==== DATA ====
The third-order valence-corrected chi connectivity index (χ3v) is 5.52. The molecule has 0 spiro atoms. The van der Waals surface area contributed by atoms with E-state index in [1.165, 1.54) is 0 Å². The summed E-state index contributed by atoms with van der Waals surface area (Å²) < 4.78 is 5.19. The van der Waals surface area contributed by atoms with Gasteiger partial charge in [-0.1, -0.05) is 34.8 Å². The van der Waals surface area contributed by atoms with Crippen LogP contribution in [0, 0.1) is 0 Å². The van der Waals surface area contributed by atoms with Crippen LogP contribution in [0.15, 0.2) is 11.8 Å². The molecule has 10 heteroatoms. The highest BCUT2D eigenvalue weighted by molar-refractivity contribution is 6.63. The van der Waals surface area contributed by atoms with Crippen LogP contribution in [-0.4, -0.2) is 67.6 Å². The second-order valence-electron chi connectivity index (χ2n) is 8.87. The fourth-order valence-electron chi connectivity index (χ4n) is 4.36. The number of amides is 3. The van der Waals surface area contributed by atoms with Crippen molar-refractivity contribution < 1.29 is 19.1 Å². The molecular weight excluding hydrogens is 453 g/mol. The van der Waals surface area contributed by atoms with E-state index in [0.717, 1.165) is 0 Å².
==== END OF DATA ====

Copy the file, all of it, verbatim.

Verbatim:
The third-order valence-corrected chi connectivity index (χ3v) is 5.52. The molecule has 0 spiro atoms. The van der Waals surface area contributed by atoms with E-state index in [1.165, 1.54) is 0 Å². The summed E-state index contributed by atoms with van der Waals surface area (Å²) < 4.78 is 5.19. The van der Waals surface area contributed by atoms with Gasteiger partial charge in [-0.1, -0.05) is 34.8 Å². The van der Waals surface area contributed by atoms with Crippen LogP contribution in [0, 0.1) is 0 Å². The van der Waals surface area contributed by atoms with Crippen LogP contribution in [0.15, 0.2) is 11.8 Å². The molecule has 10 heteroatoms. The highest BCUT2D eigenvalue weighted by molar-refractivity contribution is 6.63. The van der Waals surface area contributed by atoms with Crippen LogP contribution in [-0.4, -0.2) is 67.6 Å². The second-order valence-electron chi connectivity index (χ2n) is 8.87. The fourth-order valence-electron chi connectivity index (χ4n) is 4.36. The number of amides is 3. The van der Waals surface area contributed by atoms with Crippen molar-refractivity contribution < 1.29 is 19.1 Å². The molecular weight excluding hydrogens is 453 g/mol. The van der Waals surface area contributed by atoms with E-state index in [0.717, 1.165) is 0 Å².